Kuleana Corridor
Kuleana is a Hawaiian term which loosely translates to “responsibility”. This new addition to Folklife will focus on issues of food sustainability. Kuleana Corridor will bring focus to people, communities, organizations and cooperatives who are actively engaging in techniques that promote bio-diversity, support sustainable & healthy food production, and give strength to the cause of food justice, security, and sovereignty. 

Dance party
While not specifically aimed at kids, there are plenty of Folklife performances and experiences that even the youngest drum circle members will enjoy. You’ll find music and dance showcases every day ranging from Filipino, to Hungarian, to Croatian, to Irish, to Turkish and more. Can’t decide? Consider checking out Dance Around the World and take a trip around the globe from your seat at the Bagley Wright Theater (Saturday, 11 a.m.)

Be sure and stop by the Unkitawa Stage on Friday where you can see a teepee raising (9 a.m.), a variety of traditional Native dancing (starting at noon, 1 p.m., 3 p.m. and 4 p.m.) and arts and crafts (5 p.m.). 

You can also almost always find some dance-worthy beats at the Jam Tent, the Rhythm Tent, or the Foundation Lawn. 

Wandering around

"Mom and baby on the lawn at the Seattle Center with the space needle behind them"
The author and her son at his first Folklife in 2009.

Folklife is a great event to attend without an agenda. Giving your kids the time and freedom to move from performance to performance can take away the stress of attending such a large event. And when all that walking makes you hungry, grab a hot dog, gyros, strawberry shortcake or even a fried PB&J from the food stands.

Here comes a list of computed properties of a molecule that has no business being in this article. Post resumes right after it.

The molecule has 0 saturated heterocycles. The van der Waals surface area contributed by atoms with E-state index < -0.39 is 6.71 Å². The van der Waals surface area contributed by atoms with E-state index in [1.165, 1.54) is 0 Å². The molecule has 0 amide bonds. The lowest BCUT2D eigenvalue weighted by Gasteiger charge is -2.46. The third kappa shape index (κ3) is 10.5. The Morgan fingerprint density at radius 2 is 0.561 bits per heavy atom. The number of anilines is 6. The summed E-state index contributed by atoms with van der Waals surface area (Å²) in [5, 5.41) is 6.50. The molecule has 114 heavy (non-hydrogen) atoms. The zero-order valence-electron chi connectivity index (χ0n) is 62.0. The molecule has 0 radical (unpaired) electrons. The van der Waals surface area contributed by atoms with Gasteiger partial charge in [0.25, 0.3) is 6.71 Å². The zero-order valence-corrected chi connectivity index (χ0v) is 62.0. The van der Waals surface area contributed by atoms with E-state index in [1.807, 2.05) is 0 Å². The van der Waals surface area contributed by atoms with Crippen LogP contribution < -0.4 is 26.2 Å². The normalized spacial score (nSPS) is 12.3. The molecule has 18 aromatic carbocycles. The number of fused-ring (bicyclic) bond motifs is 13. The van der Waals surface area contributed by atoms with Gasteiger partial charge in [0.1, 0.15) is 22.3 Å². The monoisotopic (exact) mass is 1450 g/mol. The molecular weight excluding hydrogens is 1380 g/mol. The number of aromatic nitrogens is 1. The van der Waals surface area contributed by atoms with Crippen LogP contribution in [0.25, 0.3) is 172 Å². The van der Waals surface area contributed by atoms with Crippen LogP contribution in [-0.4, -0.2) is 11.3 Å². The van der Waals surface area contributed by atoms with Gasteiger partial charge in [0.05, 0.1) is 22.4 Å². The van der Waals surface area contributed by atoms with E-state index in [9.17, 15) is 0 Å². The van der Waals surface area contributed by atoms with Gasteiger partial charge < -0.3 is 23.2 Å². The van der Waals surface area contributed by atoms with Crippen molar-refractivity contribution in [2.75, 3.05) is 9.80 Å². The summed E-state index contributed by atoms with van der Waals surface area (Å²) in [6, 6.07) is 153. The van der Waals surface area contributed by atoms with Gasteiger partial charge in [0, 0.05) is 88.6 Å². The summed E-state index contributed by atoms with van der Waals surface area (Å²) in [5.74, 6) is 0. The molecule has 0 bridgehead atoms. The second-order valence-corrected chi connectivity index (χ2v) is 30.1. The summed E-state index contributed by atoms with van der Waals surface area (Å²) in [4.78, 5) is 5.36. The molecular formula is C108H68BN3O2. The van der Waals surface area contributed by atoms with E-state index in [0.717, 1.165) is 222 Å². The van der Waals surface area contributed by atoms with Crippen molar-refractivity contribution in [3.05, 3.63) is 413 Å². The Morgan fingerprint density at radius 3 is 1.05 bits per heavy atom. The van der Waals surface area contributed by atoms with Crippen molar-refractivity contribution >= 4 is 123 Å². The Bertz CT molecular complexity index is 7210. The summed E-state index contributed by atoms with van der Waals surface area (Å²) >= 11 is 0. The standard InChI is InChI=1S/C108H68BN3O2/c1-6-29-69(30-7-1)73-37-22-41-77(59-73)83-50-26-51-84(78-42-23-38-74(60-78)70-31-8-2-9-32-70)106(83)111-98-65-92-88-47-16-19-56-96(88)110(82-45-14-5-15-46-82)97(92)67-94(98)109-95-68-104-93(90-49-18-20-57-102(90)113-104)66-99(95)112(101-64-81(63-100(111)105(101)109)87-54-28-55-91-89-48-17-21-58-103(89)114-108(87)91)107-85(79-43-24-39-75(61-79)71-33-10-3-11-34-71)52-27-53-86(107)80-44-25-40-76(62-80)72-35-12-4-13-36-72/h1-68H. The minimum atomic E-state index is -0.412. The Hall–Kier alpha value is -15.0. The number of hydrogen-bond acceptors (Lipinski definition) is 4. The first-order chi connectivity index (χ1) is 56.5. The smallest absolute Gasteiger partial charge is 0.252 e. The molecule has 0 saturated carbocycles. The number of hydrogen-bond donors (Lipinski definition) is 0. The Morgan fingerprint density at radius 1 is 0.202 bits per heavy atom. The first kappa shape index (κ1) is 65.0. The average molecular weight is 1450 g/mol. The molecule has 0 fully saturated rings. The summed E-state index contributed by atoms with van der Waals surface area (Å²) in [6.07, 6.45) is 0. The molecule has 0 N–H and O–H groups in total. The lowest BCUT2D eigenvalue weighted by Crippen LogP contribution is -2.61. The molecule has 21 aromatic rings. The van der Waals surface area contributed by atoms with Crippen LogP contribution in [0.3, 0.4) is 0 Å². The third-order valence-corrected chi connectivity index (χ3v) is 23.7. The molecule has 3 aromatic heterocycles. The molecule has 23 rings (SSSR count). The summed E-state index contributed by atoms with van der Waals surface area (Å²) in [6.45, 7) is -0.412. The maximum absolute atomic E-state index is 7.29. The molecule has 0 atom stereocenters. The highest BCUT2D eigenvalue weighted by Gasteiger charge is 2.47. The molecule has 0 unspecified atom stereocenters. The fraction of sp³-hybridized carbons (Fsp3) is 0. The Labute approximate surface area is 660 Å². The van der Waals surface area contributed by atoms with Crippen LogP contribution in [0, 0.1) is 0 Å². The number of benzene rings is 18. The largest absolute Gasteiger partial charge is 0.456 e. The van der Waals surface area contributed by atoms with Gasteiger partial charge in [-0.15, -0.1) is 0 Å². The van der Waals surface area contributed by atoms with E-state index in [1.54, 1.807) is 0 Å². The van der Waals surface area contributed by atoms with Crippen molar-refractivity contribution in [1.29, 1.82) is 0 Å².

And don’t forget to visit the many vendors at the Uncommon Market and the Handmade Craft Market to find your newest treasure. Or visit one of the sidewalk pop-ups and have your face painted, your caricature drawn or your name written on a grain of rice.

Check the Folklife virtual schedule if you can’t make it in person.

Whether you attend Folklife for a few hours one afternoon, or from open to close all four days, you are bound to make lasting family memories. Have fun!

If you go ...

Where: The 2023 Northwest Folklife Festival takes place at Seattle Center, located at 305 Harrison St. in Seattle.

When: Memorial Day Weekend, Friday–Monday, May 26–29, 2023

Cost: Suggested donation of $20 per person, per day, but all are welcome.

More info: Check out Folklife’s extensive and detailed daily in-person schedule and plan your day!

Getting there: Expect the whole lower Queen Anne neighborhood and surrounding area to be extra busy during this popular festival. Consider arriving by transit, Monorail or bike; or plan to park your car a distance away and walk. For tips, check out Seattle Center’s getting here page.

Editor’s note: ParentMap authors Nicole Persun and Elisa Murray contributed to this article.